What a wonderfully biblical picture of complementary roles. He leads and she welcomes his leadership; but she also actively participates as his helpmate.
For Brian and me, the stewardship of our finances has been a training ground for our roles. I’ve sought to serve him by keeping track of our finances. He has sought to lead by utilizing my gifts to help him think clearly and act confidently when making financial decisions.
To give you a little window into our lives: I’m the money conscious one, and Brian is the memory maker. I’m saving every penny and he’s giving away every dime. That’s a bit of an exaggeration, but you get the picture.
As you may have read on this blog, I recently turned 30. To celebrate my big day, Brian told me he had planned a few surprises. So when my birthday rolled around, I was a bit nervous about where he was going to find the money to fund his set of surprises.
When he mentioned the idea of taking me to Washington, D.C. for an overnight, I anxiously inquired: “Where are you going to get the money for that?” Hardly an expression of gratefulness, support and encouragement for his leadership!
You see it’s not that we didn’t actually have the funds available. It’s just that I would have preferred to save the money instead of spend it on an overnight. And while Brian is committed to prudently saving, he was also determined to bless me on this occasion.
In the end, Brian decided that we would take the overnight. And I’m so glad we did. We had a wonderful trip and made memories that will last a lifetime. Once again I was reminded that this man is called to lead me and that things go well when I follow his leadership. Next time, by God’s grace, I hope my words and heart will better help him to think and act.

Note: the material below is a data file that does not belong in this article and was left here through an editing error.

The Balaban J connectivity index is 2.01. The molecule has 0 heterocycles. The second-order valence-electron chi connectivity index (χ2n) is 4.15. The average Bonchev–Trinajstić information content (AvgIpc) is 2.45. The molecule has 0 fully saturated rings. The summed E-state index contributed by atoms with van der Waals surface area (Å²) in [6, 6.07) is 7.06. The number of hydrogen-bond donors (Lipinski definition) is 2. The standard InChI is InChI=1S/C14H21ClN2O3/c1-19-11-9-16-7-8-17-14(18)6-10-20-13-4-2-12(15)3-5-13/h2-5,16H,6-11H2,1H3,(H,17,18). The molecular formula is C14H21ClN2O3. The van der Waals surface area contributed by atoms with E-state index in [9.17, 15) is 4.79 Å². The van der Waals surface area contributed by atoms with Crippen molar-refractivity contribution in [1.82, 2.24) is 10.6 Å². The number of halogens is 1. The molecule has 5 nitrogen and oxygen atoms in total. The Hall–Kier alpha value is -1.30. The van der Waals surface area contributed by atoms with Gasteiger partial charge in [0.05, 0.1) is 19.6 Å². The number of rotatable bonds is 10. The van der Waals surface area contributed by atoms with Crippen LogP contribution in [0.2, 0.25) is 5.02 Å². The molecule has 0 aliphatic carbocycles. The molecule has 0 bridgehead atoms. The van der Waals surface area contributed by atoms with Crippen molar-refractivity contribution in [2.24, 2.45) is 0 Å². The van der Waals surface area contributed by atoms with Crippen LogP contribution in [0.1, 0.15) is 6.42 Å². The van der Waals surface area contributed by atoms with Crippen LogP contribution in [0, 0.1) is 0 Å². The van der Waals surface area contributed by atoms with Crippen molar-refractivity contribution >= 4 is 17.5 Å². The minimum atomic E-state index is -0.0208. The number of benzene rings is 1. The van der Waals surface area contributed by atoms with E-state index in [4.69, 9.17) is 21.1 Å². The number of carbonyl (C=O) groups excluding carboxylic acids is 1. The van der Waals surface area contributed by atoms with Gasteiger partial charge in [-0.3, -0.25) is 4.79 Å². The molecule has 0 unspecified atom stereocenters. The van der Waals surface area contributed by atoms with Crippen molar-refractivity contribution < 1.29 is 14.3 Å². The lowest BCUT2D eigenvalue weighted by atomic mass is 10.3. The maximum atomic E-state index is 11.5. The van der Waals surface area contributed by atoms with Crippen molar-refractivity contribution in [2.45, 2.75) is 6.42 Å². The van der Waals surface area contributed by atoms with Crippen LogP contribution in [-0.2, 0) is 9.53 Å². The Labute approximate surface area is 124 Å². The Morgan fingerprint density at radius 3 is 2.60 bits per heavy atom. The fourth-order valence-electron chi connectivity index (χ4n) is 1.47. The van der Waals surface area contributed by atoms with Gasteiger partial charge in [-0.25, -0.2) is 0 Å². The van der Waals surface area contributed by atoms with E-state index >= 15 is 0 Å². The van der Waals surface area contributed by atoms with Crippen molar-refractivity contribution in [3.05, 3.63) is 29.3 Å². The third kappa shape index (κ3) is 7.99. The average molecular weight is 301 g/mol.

“Sisters, all the advice from Vogue, Glamour, and Cosmopolitan that talks about going after and getting your man, all the blather about how in this day and age it is just as acceptable for you to initiate as for him, is just that—blather. Be confident and trust your feelings on this matter. Be confident that if he is the man you hope and wish him to be, he will play the man. You crackle the leaves a bit when he is in the area and let him know you are there. Then wait for him to initiate, or not. In the long run, you will be well served either way.” Doing Things Right in Matters of the Heart, page 94
In their newly converted, youthful zeal, my dad and a group of his friends decided that God had called them to remain single. Dad was uninterested in the efforts of women to attract his attention. Put off by their forward manner, it was easy to think that God wasn’t leading him to get married.